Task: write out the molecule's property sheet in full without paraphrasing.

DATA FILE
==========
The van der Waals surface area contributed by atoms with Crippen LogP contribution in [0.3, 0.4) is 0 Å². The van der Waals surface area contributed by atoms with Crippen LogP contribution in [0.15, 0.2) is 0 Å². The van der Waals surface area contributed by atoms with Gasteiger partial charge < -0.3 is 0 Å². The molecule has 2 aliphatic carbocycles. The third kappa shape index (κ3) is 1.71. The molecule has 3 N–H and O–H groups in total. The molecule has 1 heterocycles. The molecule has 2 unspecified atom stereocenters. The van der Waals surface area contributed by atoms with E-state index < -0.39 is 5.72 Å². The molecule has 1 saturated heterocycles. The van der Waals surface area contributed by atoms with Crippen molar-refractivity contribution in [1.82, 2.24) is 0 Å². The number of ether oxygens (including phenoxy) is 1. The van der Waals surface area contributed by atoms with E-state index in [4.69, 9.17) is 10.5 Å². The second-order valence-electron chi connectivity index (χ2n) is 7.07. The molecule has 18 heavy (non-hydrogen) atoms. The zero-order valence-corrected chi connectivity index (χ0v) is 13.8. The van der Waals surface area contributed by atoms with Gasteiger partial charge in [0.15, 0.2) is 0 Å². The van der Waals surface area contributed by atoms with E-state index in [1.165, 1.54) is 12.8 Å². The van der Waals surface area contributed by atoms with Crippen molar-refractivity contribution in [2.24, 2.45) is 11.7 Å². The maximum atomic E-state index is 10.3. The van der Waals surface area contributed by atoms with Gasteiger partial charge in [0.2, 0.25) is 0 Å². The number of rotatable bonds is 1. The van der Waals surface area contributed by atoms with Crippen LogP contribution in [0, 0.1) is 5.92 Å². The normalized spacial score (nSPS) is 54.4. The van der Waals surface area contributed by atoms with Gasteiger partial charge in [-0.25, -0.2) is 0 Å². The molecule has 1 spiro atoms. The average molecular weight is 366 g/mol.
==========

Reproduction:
The van der Waals surface area contributed by atoms with Crippen LogP contribution in [0.3, 0.4) is 0 Å². The van der Waals surface area contributed by atoms with Crippen LogP contribution in [0.15, 0.2) is 0 Å². The van der Waals surface area contributed by atoms with Gasteiger partial charge < -0.3 is 0 Å². The molecule has 2 aliphatic carbocycles. The third kappa shape index (κ3) is 1.71. The molecule has 3 N–H and O–H groups in total. The molecule has 1 heterocycles. The molecule has 2 unspecified atom stereocenters. The van der Waals surface area contributed by atoms with E-state index < -0.39 is 5.72 Å². The molecule has 1 saturated heterocycles. The van der Waals surface area contributed by atoms with Crippen molar-refractivity contribution in [1.82, 2.24) is 0 Å². The number of ether oxygens (including phenoxy) is 1. The van der Waals surface area contributed by atoms with E-state index in [4.69, 9.17) is 10.5 Å². The second-order valence-electron chi connectivity index (χ2n) is 7.07. The molecule has 18 heavy (non-hydrogen) atoms. The zero-order valence-corrected chi connectivity index (χ0v) is 13.8. The van der Waals surface area contributed by atoms with Gasteiger partial charge in [0.15, 0.2) is 0 Å². The van der Waals surface area contributed by atoms with E-state index in [1.165, 1.54) is 12.8 Å². The van der Waals surface area contributed by atoms with Crippen molar-refractivity contribution in [2.24, 2.45) is 11.7 Å². The maximum atomic E-state index is 10.3. The van der Waals surface area contributed by atoms with Gasteiger partial charge in [0.2, 0.25) is 0 Å². The number of rotatable bonds is 1. The van der Waals surface area contributed by atoms with Crippen LogP contribution in [0, 0.1) is 5.92 Å². The normalized spacial score (nSPS) is 54.4. The van der Waals surface area contributed by atoms with Gasteiger partial charge in [-0.25, -0.2) is 0 Å². The molecule has 1 spiro atoms. The average molecular weight is 366 g/mol.